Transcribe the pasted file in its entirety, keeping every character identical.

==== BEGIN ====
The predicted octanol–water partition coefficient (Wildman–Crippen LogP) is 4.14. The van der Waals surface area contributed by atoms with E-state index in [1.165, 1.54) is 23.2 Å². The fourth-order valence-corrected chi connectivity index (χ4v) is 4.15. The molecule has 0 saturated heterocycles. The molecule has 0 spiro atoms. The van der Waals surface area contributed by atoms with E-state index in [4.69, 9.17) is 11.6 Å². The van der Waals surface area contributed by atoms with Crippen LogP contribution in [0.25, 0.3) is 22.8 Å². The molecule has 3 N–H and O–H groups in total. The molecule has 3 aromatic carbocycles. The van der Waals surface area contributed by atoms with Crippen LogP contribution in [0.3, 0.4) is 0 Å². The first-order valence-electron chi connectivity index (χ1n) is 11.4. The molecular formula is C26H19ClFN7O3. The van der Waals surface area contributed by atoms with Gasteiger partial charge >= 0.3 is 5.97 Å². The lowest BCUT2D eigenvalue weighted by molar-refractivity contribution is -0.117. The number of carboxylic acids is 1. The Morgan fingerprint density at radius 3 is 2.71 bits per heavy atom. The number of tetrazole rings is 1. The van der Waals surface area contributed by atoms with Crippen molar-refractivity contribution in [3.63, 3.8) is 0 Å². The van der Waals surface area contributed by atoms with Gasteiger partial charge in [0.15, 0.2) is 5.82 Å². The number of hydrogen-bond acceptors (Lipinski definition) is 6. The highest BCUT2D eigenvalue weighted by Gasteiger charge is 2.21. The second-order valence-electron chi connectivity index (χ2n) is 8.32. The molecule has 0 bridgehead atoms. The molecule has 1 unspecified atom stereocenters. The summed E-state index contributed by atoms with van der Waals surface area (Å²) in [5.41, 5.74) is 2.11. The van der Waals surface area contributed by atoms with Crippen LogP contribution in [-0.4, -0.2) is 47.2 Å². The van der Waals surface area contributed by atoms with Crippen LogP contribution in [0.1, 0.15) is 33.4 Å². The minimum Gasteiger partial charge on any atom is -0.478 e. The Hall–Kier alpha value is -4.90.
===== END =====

The predicted octanol–water partition coefficient (Wildman–Crippen LogP) is 4.14. The van der Waals surface area contributed by atoms with E-state index in [1.165, 1.54) is 23.2 Å². The fourth-order valence-corrected chi connectivity index (χ4v) is 4.15. The molecule has 0 saturated heterocycles. The molecule has 0 spiro atoms. The van der Waals surface area contributed by atoms with E-state index in [4.69, 9.17) is 11.6 Å². The van der Waals surface area contributed by atoms with Crippen LogP contribution in [0.25, 0.3) is 22.8 Å². The molecule has 3 N–H and O–H groups in total. The molecule has 3 aromatic carbocycles. The van der Waals surface area contributed by atoms with Crippen LogP contribution in [0.3, 0.4) is 0 Å². The first-order valence-electron chi connectivity index (χ1n) is 11.4. The molecular formula is C26H19ClFN7O3. The van der Waals surface area contributed by atoms with Gasteiger partial charge >= 0.3 is 5.97 Å². The lowest BCUT2D eigenvalue weighted by molar-refractivity contribution is -0.117. The number of carboxylic acids is 1. The Morgan fingerprint density at radius 3 is 2.71 bits per heavy atom. The number of tetrazole rings is 1. The van der Waals surface area contributed by atoms with Crippen molar-refractivity contribution in [3.63, 3.8) is 0 Å². The van der Waals surface area contributed by atoms with Gasteiger partial charge in [0.15, 0.2) is 5.82 Å². The number of hydrogen-bond acceptors (Lipinski definition) is 6. The highest BCUT2D eigenvalue weighted by Gasteiger charge is 2.21. The second-order valence-electron chi connectivity index (χ2n) is 8.32. The molecule has 0 bridgehead atoms. The molecule has 1 unspecified atom stereocenters. The summed E-state index contributed by atoms with van der Waals surface area (Å²) in [5.41, 5.74) is 2.11. The van der Waals surface area contributed by atoms with Crippen LogP contribution in [-0.4, -0.2) is 47.2 Å². The van der Waals surface area contributed by atoms with Crippen LogP contribution in [0.1, 0.15) is 33.4 Å². The minimum Gasteiger partial charge on any atom is -0.478 e. The Hall–Kier alpha value is -4.90.